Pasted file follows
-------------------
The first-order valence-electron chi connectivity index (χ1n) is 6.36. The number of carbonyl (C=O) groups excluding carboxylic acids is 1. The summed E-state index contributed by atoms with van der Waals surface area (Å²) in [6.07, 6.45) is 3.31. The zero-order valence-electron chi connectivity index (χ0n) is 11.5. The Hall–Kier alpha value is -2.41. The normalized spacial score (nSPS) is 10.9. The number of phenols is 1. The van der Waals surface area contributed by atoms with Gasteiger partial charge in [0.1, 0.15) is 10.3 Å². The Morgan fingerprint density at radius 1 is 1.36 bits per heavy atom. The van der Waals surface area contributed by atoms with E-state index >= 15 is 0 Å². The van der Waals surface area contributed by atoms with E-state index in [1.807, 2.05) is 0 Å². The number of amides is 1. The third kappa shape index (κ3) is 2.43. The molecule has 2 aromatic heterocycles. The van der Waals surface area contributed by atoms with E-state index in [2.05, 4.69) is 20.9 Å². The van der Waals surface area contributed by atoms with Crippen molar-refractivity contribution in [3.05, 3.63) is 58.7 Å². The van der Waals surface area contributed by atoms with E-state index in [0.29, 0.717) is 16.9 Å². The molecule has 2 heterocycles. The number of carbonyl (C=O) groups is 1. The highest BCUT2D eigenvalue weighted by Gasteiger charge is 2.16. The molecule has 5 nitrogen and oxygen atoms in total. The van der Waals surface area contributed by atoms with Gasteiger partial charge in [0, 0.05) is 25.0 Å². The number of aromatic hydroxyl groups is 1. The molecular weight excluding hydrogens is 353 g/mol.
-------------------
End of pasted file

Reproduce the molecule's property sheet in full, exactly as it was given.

The first-order valence-electron chi connectivity index (χ1n) is 6.36. The number of carbonyl (C=O) groups excluding carboxylic acids is 1. The summed E-state index contributed by atoms with van der Waals surface area (Å²) in [6.07, 6.45) is 3.31. The zero-order valence-electron chi connectivity index (χ0n) is 11.5. The Hall–Kier alpha value is -2.41. The normalized spacial score (nSPS) is 10.9. The number of phenols is 1. The van der Waals surface area contributed by atoms with Gasteiger partial charge in [0.1, 0.15) is 10.3 Å². The Morgan fingerprint density at radius 1 is 1.36 bits per heavy atom. The van der Waals surface area contributed by atoms with E-state index >= 15 is 0 Å². The van der Waals surface area contributed by atoms with E-state index in [1.807, 2.05) is 0 Å². The number of amides is 1. The third kappa shape index (κ3) is 2.43. The molecule has 2 aromatic heterocycles. The van der Waals surface area contributed by atoms with E-state index in [2.05, 4.69) is 20.9 Å². The van der Waals surface area contributed by atoms with Crippen molar-refractivity contribution in [3.05, 3.63) is 58.7 Å². The van der Waals surface area contributed by atoms with E-state index in [0.29, 0.717) is 16.9 Å². The molecule has 2 heterocycles. The number of carbonyl (C=O) groups is 1. The highest BCUT2D eigenvalue weighted by Gasteiger charge is 2.16. The molecule has 5 nitrogen and oxygen atoms in total. The van der Waals surface area contributed by atoms with Gasteiger partial charge in [0, 0.05) is 25.0 Å². The number of aromatic hydroxyl groups is 1. The molecular weight excluding hydrogens is 353 g/mol.